On 25 April 2020, I rode my indoor bike trainer from 630am in the morning to around 7pm that same evening. Over 12 hours on the bike. I got on Zwift and rode the Alpe du Zwift (ADZ), a virtual equivalent of the famous Alpe du Huez climb in France. It is a climb that has featured many times in the Tour de France. It is 12.4km long with an average gradient of 8.5%. I climbed ADZ 9x successively in a single continuous ride to finish what is known in the cycling world as an “Everesting” challenge. This version though is virtual or vEveresting. I climbed a total of about 9,478m before I decided to call it quits and have dinner.
An Everesting challenge is riding until you climb the elevation equivalent of Mt. Everest at 8,848m, on a single continuous ride, on a single hill. Simply put, you do hill reps until you reach 9,000m. It is mental. I love cycling but I don’t love it that much that I would normally ride 12 hours, especially not indoors.
Training apps such as Zwift simulate the profile and gradient or steepness of climbs such as ADZ on an indoor smart trainer. The app automatically adjusts the resistance of the trainer to match the gradient or road profile. It feels realistic in that it becomes harder to pedal when the road gets steeper and vice versa. Of course, you don’t have to deal with road conditions, weather, or other cyclists and road users.
I would prefer to ride outdoors and my longest ride on an indoor trainer prior had only been 1.5 hours. Some of you will relate to how mind-numbing or excruciating it can be to go on an indoor training session. The Zwift platform makes it much more interesting and fun. Despite all the tech and routes on Zwift, riding indoors is still not my favorite thing to do on a bike. Given the current circumstances though, riding on Zwift or other online training platforms is the safest and most efficient training we can do.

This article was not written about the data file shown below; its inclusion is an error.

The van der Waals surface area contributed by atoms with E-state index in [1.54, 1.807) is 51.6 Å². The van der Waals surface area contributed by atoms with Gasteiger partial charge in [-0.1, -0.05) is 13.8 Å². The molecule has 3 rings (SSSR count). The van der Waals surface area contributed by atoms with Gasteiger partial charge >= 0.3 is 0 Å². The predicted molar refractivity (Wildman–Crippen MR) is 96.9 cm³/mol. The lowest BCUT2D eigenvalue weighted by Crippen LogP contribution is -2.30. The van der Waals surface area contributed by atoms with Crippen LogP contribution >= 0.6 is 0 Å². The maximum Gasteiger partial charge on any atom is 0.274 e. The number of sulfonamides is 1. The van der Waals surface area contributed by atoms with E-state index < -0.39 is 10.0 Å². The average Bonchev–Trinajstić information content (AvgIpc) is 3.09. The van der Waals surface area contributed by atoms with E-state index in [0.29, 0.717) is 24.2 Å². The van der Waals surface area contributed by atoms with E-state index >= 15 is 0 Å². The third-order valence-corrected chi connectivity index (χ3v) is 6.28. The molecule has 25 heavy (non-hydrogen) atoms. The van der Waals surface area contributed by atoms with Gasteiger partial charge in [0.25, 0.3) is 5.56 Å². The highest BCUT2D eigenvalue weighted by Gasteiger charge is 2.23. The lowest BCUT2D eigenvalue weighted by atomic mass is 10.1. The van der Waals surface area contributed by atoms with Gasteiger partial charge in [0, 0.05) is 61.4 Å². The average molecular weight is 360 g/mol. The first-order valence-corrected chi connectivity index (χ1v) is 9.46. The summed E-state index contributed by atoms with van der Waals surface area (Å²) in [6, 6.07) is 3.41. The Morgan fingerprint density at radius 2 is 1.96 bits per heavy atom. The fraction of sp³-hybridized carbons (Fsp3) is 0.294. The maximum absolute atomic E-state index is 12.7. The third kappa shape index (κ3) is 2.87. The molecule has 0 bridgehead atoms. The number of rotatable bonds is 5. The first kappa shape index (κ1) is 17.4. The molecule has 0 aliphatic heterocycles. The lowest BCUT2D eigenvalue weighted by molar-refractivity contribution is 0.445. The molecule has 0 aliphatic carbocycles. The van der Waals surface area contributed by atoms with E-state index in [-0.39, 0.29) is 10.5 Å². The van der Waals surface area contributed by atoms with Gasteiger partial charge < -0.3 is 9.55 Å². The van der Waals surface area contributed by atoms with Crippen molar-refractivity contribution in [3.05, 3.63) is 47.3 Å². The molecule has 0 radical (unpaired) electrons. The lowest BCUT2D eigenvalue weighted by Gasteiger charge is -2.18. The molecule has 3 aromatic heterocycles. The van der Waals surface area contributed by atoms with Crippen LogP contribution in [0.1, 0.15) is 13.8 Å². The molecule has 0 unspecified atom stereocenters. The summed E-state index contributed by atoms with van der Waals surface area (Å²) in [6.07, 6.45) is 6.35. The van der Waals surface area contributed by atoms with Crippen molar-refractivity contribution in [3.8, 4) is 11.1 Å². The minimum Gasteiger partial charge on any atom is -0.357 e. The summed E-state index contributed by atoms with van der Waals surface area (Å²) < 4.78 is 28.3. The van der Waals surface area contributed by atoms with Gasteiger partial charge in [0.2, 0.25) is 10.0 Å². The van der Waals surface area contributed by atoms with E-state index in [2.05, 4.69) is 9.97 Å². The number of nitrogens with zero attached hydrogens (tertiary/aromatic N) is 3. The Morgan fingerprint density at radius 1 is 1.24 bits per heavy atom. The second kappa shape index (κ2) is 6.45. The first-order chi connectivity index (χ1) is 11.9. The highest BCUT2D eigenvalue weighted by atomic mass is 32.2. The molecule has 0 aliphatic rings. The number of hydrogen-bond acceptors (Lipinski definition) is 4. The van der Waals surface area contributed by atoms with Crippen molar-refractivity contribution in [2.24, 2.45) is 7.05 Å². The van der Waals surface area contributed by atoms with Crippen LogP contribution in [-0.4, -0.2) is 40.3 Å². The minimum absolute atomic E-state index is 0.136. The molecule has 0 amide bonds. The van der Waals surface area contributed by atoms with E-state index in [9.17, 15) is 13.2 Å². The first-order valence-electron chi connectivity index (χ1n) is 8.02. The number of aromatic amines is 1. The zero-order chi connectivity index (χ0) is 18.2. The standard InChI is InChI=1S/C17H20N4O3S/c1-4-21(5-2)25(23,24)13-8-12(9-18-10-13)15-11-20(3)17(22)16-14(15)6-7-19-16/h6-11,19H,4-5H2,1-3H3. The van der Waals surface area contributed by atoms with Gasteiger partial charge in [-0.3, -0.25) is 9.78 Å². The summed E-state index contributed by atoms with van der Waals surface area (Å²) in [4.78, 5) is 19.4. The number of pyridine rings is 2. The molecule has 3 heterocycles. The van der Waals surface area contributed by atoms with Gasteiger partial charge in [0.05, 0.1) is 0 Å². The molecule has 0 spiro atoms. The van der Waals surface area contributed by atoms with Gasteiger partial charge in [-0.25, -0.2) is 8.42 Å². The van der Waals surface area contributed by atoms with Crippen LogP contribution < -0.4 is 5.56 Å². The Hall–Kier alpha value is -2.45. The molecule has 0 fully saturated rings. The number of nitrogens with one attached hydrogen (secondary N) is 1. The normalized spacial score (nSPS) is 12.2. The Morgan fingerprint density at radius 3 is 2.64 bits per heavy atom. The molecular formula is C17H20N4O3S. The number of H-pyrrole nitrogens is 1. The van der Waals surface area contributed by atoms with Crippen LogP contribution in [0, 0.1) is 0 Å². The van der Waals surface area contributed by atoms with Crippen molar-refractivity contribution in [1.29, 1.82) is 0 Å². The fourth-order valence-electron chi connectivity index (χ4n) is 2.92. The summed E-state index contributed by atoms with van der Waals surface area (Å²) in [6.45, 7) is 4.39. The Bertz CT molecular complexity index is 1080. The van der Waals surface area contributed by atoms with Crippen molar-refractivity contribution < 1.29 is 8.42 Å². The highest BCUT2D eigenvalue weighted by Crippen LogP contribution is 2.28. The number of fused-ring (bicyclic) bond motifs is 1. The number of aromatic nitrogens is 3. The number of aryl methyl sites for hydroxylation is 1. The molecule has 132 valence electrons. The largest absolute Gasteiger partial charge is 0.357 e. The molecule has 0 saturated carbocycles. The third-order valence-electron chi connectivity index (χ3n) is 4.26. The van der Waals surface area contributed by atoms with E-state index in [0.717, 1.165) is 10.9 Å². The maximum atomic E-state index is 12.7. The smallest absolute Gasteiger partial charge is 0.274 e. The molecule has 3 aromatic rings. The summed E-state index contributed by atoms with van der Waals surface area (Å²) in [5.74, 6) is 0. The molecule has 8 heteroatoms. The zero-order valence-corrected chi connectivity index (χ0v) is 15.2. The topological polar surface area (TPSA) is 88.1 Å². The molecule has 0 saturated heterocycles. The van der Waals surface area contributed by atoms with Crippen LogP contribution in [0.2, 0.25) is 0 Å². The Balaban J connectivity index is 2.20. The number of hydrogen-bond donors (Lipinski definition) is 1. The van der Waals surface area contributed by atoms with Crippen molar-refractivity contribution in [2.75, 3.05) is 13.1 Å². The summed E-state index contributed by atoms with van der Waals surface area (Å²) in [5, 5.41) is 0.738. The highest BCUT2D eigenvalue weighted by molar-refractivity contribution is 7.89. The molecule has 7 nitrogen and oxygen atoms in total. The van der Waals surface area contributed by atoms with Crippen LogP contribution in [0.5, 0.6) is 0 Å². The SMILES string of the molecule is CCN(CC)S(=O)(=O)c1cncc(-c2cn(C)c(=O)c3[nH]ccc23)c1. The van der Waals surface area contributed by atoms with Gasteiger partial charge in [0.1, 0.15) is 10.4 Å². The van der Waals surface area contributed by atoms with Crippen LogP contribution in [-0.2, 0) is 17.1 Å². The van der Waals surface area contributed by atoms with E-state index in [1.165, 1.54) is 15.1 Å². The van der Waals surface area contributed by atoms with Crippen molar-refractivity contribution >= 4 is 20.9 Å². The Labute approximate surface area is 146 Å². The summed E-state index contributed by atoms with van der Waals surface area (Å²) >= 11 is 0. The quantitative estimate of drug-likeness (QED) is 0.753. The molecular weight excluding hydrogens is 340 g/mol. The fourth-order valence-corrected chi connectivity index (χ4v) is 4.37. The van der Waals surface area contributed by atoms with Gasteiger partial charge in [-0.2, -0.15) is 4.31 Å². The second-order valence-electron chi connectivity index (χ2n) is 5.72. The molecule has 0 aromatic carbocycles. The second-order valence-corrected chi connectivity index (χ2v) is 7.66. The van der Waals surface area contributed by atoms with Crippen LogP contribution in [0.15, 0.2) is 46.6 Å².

I am no record breaker though. My ride was neither the fastest, farthest or highest Everesting challenge on record. Others have done 2x and even 3x the equivalent of Mt. Everest in a single ride and some have completed a single Everest challenge much faster. So, what’s so special? And why did I do it?
The biggest motivation for me was to raise funds to support Covid Relief efforts. If I was going to suffer 12 hours on a bike during these times, I might as well do it for a good cause. And there is no cause greater and more pressing than supporting the brave men and women in the frontlines helping those who have been affected by Covid-19.
I posted about my plans to do a vEveresting Challenge for our Frontliners on social media and asked for donations and for people to ride with me in support. Thankfully, a lot of kind-hearted generous friends and friends of friends liked the idea and we were able to raise close to P99,000 in pledges.
The proceeds of the event all went to support Covid Relief Efforts organized by Xavier Batch 1996. The group is providing PPEs, N95 masks, meals, accommodations, logistics and other essential support to the frontline heroes of the Philippine General Hospital, Veterans Hospital, East ave. Medical and other hospitals in the Northern provinces of Luzon.
At the end of it all, this reminds me that we are not helpless. Staying at home is a pro-active disciplined effort. Keeping fit and healthy during these times is essential. If you’re having issues finding motivation or if you have become fearful, I have this reminder – be inspired by the sacrifice, bravery and dedication of those people at the frontlines fighting to help those affected and those struggling to keep us safe. The pain of an hour a day on a bike trainer or even 12 hours, is nothing compared to the risks and hardship that our frontliners face every day.
Keep safe and strong! Ride well!